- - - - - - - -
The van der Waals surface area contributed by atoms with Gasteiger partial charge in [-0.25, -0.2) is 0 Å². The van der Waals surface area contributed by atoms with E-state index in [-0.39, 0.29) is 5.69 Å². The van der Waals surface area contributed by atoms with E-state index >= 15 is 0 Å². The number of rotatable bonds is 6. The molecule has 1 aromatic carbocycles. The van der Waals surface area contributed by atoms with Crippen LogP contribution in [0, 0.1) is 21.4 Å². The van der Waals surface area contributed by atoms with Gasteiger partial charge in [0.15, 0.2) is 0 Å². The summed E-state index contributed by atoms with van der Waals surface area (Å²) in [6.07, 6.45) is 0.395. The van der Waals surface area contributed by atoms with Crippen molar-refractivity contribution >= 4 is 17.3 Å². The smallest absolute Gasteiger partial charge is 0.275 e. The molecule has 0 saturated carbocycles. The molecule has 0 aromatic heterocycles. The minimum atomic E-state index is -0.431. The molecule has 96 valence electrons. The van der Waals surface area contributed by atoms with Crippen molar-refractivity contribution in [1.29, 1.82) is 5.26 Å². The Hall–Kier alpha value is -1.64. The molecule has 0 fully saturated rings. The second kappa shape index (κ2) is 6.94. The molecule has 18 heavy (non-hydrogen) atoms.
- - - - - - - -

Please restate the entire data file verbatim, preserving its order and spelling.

The van der Waals surface area contributed by atoms with Gasteiger partial charge in [-0.25, -0.2) is 0 Å². The van der Waals surface area contributed by atoms with E-state index in [-0.39, 0.29) is 5.69 Å². The van der Waals surface area contributed by atoms with E-state index >= 15 is 0 Å². The number of rotatable bonds is 6. The molecule has 1 aromatic carbocycles. The van der Waals surface area contributed by atoms with Crippen LogP contribution in [0, 0.1) is 21.4 Å². The van der Waals surface area contributed by atoms with Gasteiger partial charge in [0.15, 0.2) is 0 Å². The summed E-state index contributed by atoms with van der Waals surface area (Å²) in [6.07, 6.45) is 0.395. The van der Waals surface area contributed by atoms with Crippen molar-refractivity contribution >= 4 is 17.3 Å². The smallest absolute Gasteiger partial charge is 0.275 e. The molecule has 0 saturated carbocycles. The molecule has 0 aromatic heterocycles. The minimum atomic E-state index is -0.431. The molecule has 96 valence electrons. The van der Waals surface area contributed by atoms with Crippen molar-refractivity contribution in [1.29, 1.82) is 5.26 Å². The Hall–Kier alpha value is -1.64. The molecule has 0 fully saturated rings. The second kappa shape index (κ2) is 6.94. The molecule has 18 heavy (non-hydrogen) atoms.